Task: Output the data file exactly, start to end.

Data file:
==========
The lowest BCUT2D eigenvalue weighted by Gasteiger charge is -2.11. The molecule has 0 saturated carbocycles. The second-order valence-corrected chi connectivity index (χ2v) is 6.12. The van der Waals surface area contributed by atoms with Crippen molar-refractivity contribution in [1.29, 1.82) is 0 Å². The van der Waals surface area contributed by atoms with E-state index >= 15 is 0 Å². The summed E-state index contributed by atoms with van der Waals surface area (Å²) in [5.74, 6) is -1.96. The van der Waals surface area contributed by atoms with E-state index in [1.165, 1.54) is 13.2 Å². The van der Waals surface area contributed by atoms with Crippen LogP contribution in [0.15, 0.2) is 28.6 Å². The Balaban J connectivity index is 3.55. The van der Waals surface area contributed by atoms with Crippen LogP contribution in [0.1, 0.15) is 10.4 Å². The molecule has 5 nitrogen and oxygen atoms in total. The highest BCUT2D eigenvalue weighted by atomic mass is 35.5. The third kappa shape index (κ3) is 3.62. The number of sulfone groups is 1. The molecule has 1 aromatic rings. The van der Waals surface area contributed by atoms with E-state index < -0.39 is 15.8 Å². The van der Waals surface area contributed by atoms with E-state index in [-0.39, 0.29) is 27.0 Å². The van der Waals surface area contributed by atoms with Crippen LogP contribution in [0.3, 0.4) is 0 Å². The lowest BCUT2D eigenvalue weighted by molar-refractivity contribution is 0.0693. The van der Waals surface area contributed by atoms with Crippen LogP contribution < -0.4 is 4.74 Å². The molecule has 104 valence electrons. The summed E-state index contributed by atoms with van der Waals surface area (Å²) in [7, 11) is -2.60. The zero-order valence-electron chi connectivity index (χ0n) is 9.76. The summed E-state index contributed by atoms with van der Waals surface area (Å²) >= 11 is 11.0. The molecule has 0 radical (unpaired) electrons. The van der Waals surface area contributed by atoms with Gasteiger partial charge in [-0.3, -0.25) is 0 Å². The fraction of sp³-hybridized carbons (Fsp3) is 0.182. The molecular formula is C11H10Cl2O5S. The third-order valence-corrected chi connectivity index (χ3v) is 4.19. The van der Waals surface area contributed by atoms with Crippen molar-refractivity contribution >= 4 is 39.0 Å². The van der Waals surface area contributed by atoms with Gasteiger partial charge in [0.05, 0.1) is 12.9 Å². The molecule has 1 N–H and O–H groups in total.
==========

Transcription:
The lowest BCUT2D eigenvalue weighted by Gasteiger charge is -2.11. The molecule has 0 saturated carbocycles. The second-order valence-corrected chi connectivity index (χ2v) is 6.12. The van der Waals surface area contributed by atoms with Crippen molar-refractivity contribution in [1.29, 1.82) is 0 Å². The van der Waals surface area contributed by atoms with E-state index >= 15 is 0 Å². The summed E-state index contributed by atoms with van der Waals surface area (Å²) in [5.74, 6) is -1.96. The van der Waals surface area contributed by atoms with E-state index in [1.165, 1.54) is 13.2 Å². The van der Waals surface area contributed by atoms with Crippen LogP contribution in [0.15, 0.2) is 28.6 Å². The Balaban J connectivity index is 3.55. The van der Waals surface area contributed by atoms with Crippen LogP contribution in [0.1, 0.15) is 10.4 Å². The molecule has 5 nitrogen and oxygen atoms in total. The highest BCUT2D eigenvalue weighted by atomic mass is 35.5. The third kappa shape index (κ3) is 3.62. The number of sulfone groups is 1. The molecule has 1 aromatic rings. The van der Waals surface area contributed by atoms with E-state index < -0.39 is 15.8 Å². The van der Waals surface area contributed by atoms with E-state index in [-0.39, 0.29) is 27.0 Å². The van der Waals surface area contributed by atoms with Crippen LogP contribution in [0.3, 0.4) is 0 Å². The lowest BCUT2D eigenvalue weighted by molar-refractivity contribution is 0.0693. The van der Waals surface area contributed by atoms with Crippen LogP contribution < -0.4 is 4.74 Å². The molecule has 104 valence electrons. The summed E-state index contributed by atoms with van der Waals surface area (Å²) in [7, 11) is -2.60. The zero-order valence-electron chi connectivity index (χ0n) is 9.76. The summed E-state index contributed by atoms with van der Waals surface area (Å²) >= 11 is 11.0. The molecule has 0 radical (unpaired) electrons. The van der Waals surface area contributed by atoms with Gasteiger partial charge in [-0.3, -0.25) is 0 Å². The fraction of sp³-hybridized carbons (Fsp3) is 0.182. The molecular formula is C11H10Cl2O5S. The third-order valence-corrected chi connectivity index (χ3v) is 4.19. The van der Waals surface area contributed by atoms with Crippen molar-refractivity contribution >= 4 is 39.0 Å². The van der Waals surface area contributed by atoms with Gasteiger partial charge in [0.05, 0.1) is 12.9 Å². The molecule has 1 N–H and O–H groups in total.